The report established that the combined pressures exercised by both the growth of industrial production on the planetary resources and the growth of pollution and environmental degradation was going to increase the costs of the economic system, while decreasing its efficiency.
These twin dynamics would go on until the whole system would stop being able to support and sustain itself, once the planetary carrying capacity would be exhausted and the environmental conditions and life conditions be fatally degraded.
This pioneer report opened multiple areas of research, of which emerged the wider field of research about sustainability and its limits. It was updated in 2004 (Dennis and Donnella Meadow, The Limits to growth – the 30 years update, 2004).
In 2005, Jared Diamond, building on transversal studies, and thus following the methods pioneered by the Club of Rome, demonstrated with his monumental “Collapse: How societies choose to fail or survive”, how the choice of certain forms of development could be inadequate, given the carrying capacity of the regional environment and, as a result, lead entire societies to collapse.
This was the “official” start of what we could call the “sustainability versus collapse” studies. In this new field, the report: “Planetary boundaries: Exploring the safe operating space for humanity”, led by Johann Rockstrom, director of the Stockholm Resilience Center (Ecology and Society, 2009) has been a conceptual breakthrough. The research team defined nine “planetary boundaries”, which must not be crossed, because crossing them would fundamentally alter the collective life conditions of humanity. If crossed, these thresholds are nothing but “tipping points” towards deeply changed life conditions on Earth.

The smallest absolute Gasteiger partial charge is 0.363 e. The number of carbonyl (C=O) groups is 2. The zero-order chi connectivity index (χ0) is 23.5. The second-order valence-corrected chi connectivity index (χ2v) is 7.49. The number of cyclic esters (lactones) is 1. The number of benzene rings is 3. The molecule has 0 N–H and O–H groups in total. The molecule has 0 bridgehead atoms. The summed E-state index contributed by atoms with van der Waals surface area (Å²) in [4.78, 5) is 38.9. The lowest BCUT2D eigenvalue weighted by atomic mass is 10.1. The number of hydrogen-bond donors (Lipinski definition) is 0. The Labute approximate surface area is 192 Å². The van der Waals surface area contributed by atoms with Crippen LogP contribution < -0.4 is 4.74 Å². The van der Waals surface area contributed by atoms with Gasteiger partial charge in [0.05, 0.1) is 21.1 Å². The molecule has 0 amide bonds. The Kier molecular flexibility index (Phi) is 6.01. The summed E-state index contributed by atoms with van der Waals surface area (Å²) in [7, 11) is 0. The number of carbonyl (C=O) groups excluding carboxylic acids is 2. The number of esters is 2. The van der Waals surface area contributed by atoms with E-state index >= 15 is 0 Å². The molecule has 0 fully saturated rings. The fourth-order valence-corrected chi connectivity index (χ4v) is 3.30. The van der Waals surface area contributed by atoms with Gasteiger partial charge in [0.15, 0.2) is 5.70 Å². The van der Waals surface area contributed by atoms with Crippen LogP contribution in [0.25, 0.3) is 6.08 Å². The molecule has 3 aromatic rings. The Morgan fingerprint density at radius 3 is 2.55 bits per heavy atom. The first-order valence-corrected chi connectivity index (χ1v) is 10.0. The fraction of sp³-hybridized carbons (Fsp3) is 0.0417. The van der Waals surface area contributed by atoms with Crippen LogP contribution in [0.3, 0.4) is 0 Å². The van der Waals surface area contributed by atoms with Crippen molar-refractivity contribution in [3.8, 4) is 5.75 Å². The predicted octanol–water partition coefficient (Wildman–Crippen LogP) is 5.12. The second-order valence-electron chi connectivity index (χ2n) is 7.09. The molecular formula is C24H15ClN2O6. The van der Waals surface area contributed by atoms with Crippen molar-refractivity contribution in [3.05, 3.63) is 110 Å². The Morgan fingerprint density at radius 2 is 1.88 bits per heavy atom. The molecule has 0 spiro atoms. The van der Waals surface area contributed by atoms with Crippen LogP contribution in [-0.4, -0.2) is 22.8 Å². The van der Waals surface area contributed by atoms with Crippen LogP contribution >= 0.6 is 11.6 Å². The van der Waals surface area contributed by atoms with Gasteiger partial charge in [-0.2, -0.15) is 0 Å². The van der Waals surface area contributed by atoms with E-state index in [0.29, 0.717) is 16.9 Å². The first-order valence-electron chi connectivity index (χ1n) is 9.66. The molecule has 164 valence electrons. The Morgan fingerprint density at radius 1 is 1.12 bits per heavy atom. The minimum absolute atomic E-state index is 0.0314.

The nine boundaries are “ climate change; rate of biodiversity loss (terrestrial and marine); interference with the nitrogen and phosphorus cycles; stratospheric ozone depletion; ocean acidification; global freshwater use; change in land use; chemical pollution; and atmospheric aerosol loading” (Ibid.). The report warns that three of these thresholds, i.e. climate change, the biodiversity crisis and the interferences with the nitrogen and phosphorus cycles, are already crossed.